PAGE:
As landlords can charge higher rents for short-term holiday lets, it is tempting to convert buy to let property to a holiday let after a long-term tenant leaves. However, it is not a simple process and there are a number of things to consider.
The first point to check is that letting out the property as a holiday let does not contravene the conditions of a commercial mortgage being used to purchase the buy to let property. If a landlord breaches their mortgage terms, they could face a fine or even be asked to repay the whole mortgage. The landlord may need to take out a commercial mortgage suitable for holiday lets.
Administration of a holiday let is more complex. At the end of each let the property needs checking and cleaning.
The insurance cover a landlord takes out on the property and insurance to cover rent arrears will not be suitable for holiday lets so will need to be changed.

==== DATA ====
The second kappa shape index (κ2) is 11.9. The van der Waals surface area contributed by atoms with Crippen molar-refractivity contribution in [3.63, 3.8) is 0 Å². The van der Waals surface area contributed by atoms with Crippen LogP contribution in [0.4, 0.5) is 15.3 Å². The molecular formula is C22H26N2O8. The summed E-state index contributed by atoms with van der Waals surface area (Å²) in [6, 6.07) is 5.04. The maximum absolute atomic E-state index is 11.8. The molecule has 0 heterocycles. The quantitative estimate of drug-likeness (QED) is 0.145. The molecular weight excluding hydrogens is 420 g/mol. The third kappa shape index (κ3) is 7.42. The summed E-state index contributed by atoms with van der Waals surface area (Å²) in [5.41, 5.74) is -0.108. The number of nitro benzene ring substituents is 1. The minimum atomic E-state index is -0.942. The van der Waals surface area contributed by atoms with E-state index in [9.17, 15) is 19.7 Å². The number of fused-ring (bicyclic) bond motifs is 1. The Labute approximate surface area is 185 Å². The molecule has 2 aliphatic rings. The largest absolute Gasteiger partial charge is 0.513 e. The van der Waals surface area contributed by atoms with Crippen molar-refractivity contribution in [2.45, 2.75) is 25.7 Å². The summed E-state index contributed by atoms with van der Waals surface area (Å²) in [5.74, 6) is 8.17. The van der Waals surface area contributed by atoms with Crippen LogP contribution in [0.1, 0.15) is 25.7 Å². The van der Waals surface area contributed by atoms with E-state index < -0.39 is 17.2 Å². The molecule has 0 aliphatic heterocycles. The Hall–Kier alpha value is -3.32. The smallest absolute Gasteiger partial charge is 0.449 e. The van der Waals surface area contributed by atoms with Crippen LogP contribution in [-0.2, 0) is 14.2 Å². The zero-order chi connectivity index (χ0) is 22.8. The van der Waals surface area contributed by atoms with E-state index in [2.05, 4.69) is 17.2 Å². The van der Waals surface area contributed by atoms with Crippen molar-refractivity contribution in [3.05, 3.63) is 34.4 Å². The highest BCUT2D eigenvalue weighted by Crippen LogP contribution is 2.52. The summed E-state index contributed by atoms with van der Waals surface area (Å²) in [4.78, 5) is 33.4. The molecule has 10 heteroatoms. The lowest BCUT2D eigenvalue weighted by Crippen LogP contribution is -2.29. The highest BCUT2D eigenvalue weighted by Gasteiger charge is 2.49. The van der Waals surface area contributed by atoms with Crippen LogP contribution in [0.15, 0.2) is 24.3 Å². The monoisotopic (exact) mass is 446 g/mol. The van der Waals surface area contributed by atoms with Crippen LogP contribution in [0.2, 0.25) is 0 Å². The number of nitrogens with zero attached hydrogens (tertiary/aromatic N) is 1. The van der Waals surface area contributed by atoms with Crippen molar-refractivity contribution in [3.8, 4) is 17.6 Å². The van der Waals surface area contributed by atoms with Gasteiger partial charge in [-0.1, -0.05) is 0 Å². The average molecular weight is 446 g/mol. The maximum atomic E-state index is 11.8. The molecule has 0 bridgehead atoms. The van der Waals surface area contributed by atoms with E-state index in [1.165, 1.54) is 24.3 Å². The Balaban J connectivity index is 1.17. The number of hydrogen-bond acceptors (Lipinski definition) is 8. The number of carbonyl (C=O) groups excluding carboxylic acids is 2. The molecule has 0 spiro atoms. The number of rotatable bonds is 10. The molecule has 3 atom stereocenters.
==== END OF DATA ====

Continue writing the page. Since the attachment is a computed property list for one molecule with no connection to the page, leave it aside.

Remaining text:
If the house is rented to five or more people then it may need a house of multiple occupancy licence.
Although converting buy to let property to a holiday let can be complex, it could make business sense. Unlike buy to lets, landlords of holiday lets can claim full tax relief on their commercial mortgage interest payments. They can also claim tax relief on furnishing the property for their holiday tenants. Landlords can charge a higher weekly rate than buy to let tenants.